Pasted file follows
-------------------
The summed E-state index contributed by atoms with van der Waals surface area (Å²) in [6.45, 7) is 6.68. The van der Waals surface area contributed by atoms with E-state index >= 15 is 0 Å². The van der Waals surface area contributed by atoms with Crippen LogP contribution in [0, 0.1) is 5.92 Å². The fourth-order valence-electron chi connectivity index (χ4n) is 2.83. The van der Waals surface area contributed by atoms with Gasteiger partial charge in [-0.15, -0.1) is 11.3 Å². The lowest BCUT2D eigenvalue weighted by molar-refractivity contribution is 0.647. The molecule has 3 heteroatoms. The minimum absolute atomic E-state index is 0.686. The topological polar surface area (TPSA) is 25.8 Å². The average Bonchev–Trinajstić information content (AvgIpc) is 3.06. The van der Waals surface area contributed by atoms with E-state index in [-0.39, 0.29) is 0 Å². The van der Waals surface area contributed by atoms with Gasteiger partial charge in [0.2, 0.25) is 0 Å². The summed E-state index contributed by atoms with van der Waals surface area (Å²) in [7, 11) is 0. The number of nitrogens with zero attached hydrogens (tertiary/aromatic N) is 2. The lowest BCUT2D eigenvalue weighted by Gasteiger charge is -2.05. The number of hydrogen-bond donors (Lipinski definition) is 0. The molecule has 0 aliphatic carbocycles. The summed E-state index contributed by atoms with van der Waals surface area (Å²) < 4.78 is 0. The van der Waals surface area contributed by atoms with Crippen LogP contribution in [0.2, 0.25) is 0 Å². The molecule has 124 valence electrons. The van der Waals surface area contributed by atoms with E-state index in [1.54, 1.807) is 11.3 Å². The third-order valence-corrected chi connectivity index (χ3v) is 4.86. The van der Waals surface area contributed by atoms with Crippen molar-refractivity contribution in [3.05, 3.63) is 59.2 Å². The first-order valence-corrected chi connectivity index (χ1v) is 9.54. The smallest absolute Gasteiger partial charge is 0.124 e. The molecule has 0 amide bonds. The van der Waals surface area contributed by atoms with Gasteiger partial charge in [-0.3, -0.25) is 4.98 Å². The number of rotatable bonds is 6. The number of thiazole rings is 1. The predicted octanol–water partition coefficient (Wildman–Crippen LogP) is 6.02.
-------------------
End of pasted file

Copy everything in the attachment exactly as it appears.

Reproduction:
The summed E-state index contributed by atoms with van der Waals surface area (Å²) in [6.45, 7) is 6.68. The van der Waals surface area contributed by atoms with E-state index >= 15 is 0 Å². The van der Waals surface area contributed by atoms with Crippen LogP contribution in [0, 0.1) is 5.92 Å². The fourth-order valence-electron chi connectivity index (χ4n) is 2.83. The van der Waals surface area contributed by atoms with Gasteiger partial charge in [-0.15, -0.1) is 11.3 Å². The lowest BCUT2D eigenvalue weighted by molar-refractivity contribution is 0.647. The molecule has 3 heteroatoms. The minimum absolute atomic E-state index is 0.686. The topological polar surface area (TPSA) is 25.8 Å². The average Bonchev–Trinajstić information content (AvgIpc) is 3.06. The van der Waals surface area contributed by atoms with E-state index in [-0.39, 0.29) is 0 Å². The van der Waals surface area contributed by atoms with Gasteiger partial charge in [0.2, 0.25) is 0 Å². The summed E-state index contributed by atoms with van der Waals surface area (Å²) in [7, 11) is 0. The number of nitrogens with zero attached hydrogens (tertiary/aromatic N) is 2. The lowest BCUT2D eigenvalue weighted by Gasteiger charge is -2.05. The number of hydrogen-bond donors (Lipinski definition) is 0. The molecule has 0 aliphatic carbocycles. The summed E-state index contributed by atoms with van der Waals surface area (Å²) < 4.78 is 0. The van der Waals surface area contributed by atoms with Crippen LogP contribution in [0.2, 0.25) is 0 Å². The molecule has 124 valence electrons. The van der Waals surface area contributed by atoms with E-state index in [1.54, 1.807) is 11.3 Å². The third-order valence-corrected chi connectivity index (χ3v) is 4.86. The van der Waals surface area contributed by atoms with Crippen molar-refractivity contribution in [3.05, 3.63) is 59.2 Å². The first-order valence-corrected chi connectivity index (χ1v) is 9.54. The smallest absolute Gasteiger partial charge is 0.124 e. The molecule has 0 amide bonds. The van der Waals surface area contributed by atoms with Gasteiger partial charge in [-0.3, -0.25) is 4.98 Å². The number of rotatable bonds is 6. The number of thiazole rings is 1. The predicted octanol–water partition coefficient (Wildman–Crippen LogP) is 6.02.